It was both a celebration and send-off Saturday afternoon for longtime Shelburne Police Chief James Warden who, along with about 200 well-wishers, marked his retirement and his selection as the winner of the 2018 Colleen Haag Public Service Award.
There were plenty of laughs, a few tears, and lots of stories shared. The crowd included a virtual who’s-who of past and present leaders of Shelburne, business owners, friends, and colleagues.
Shelburne Poet Laureate Rick Bessette read his original poem, “To a Friend,” to Warden, who spent 52 years in police work, including 30 as chief in Shelburne. Bessette read the poem at Town Meeting in March, but Warden, who retired last August, was unable to attend.
Retired Town Manager Paul Bohne said Warden was “as perfect a police chief” as the town could have, remarking that unlike some chiefs who stay behind a desk, Warden often was out and about in the community.
Former Hinesburg Police Chief Chris Morrell said a few people questioned whether Warden spent extra time going for coffee. Morrell said the irony is how many police departments now have adopted “Coffee with a Cop” – the national program for police to connect with community members.
Morrell spent 15 years as the first full-time police chief in Hinesburg and he recalled how Warden helped the young department. He said Hinesburg often got hand-me-downs from Shelburne. Several Shelburne officers served part-time in Hinesburg and Warden set up work schedules to accommodate the needs of both communities. Morrell said his K-9 even worked part-time for Warden.
Two Selectboard members – chair Jerry Storey and Dr. Josh Dein – presented Warden the Haag Award as she looked on. In describing Warden’s tenure in Shelburne, Storey remarked that the former chief was both an arm of the law and a helping hand.
The current Selectboard voted 5-0 to give Warden the award, created two years ago after longtime Town Clerk Colleen Haag retired in order to recognize an individual each year for their service to the community.
“It means a lot to me,” Warden said to the crowd gathered for the occasion.
The award is fashioned in pewter after a silver bowl given to the town on its bicentennial in 1963 by the ninth Earl of Shelburne, England, a direct descendant of the town’s namesake from its chartering in the 18th century.
The inscription on Warden’s award in part, reads: “For Sharing Your Time, Talent and Energy to Our Community. For Inspiring Purpose. For Making a Difference.”
Calculating paper products
In his remarks, Warden shared some humorous tales such as recalling filling in as town manager, including one stint that required him to develop the annual budget along with Haag. He said they thought they prepared for every question before town meeting, but had no answer when asked from the audience how much the police department spent on paper towels and toilet paper.
Warden gave a tip of the hat to the town’s police officers and dispatchers. He said he was pleased that Shelburne voters in March rejected having the town join a proposed consolidated regional dispatch service for Chittenden County. Warden pointed out that Shelburne has run its own centralized dispatch for area police, fire and rescue agencies for many years.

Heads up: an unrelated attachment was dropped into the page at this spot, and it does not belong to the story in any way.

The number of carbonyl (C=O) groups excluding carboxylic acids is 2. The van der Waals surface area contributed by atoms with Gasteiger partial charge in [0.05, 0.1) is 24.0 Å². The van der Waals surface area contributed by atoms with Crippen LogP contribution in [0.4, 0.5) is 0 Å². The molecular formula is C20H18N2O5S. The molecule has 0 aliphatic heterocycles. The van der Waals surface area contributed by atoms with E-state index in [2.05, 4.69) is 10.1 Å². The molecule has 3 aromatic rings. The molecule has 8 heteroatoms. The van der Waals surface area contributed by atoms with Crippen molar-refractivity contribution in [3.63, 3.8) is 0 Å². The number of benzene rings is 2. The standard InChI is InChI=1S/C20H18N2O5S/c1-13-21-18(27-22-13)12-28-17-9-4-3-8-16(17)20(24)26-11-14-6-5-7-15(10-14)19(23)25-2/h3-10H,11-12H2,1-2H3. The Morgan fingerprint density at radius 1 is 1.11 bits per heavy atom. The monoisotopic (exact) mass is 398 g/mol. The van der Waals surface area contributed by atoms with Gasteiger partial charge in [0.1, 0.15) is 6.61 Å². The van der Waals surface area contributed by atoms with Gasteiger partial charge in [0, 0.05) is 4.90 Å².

Warden also commended the police department for being ahead of other departments around the state at times, such as in hosting an Explorer Post for police cadets to get hands-on training. Shelburne also was ahead with technology at times, such as in getting in-cruiser computers. Warden recalled the state needing time to catch up with that step and he commended dispatcher Jim Mack and Sgt. Frank Thornton for continuing to make sure Shelburne keeps up to date with computers and other electronic gear.
Final radio call
To mark the occasion, one of Saturday’s celebration organizers, Linda Riell, handed Warden several gifts including a special police-dressed Vermont Teddy Bear accompanied by a special stuffed police dog on a leash. Warden has a life-long love of dogs and for years taught obedience classes, which he continues to do today.
And just when it looked as if the celebration was over – one last surprise.
The tradition in law enforcement for long-serving officers is to have a final official radio sign-off, also known as “going 10-42” – the police term for going off duty.
Warden, whose radio call was unit 1, was handed a two-radio and called in one last time to Shelburne Central Dispatch.
The dispatcher responded: “Chief James Warden, thank you for your 54 years of law enforcement service and for 30 dedicated years of protecting and serving the citizens of Shelburne. From your loyal employees, thank you for leading us with compassion and humor. You made a huge impact on many of our lives, we are forever grateful for the opportunities you gave us. The amusing, entertaining and true stories you told us about your amazing career will live on in Shelburne PD folklore for decades to come.
“Chief, congratulations on an impressive career in law enforcement. Good show.
“Central to 1, you are 10-42,” the dispatcher said.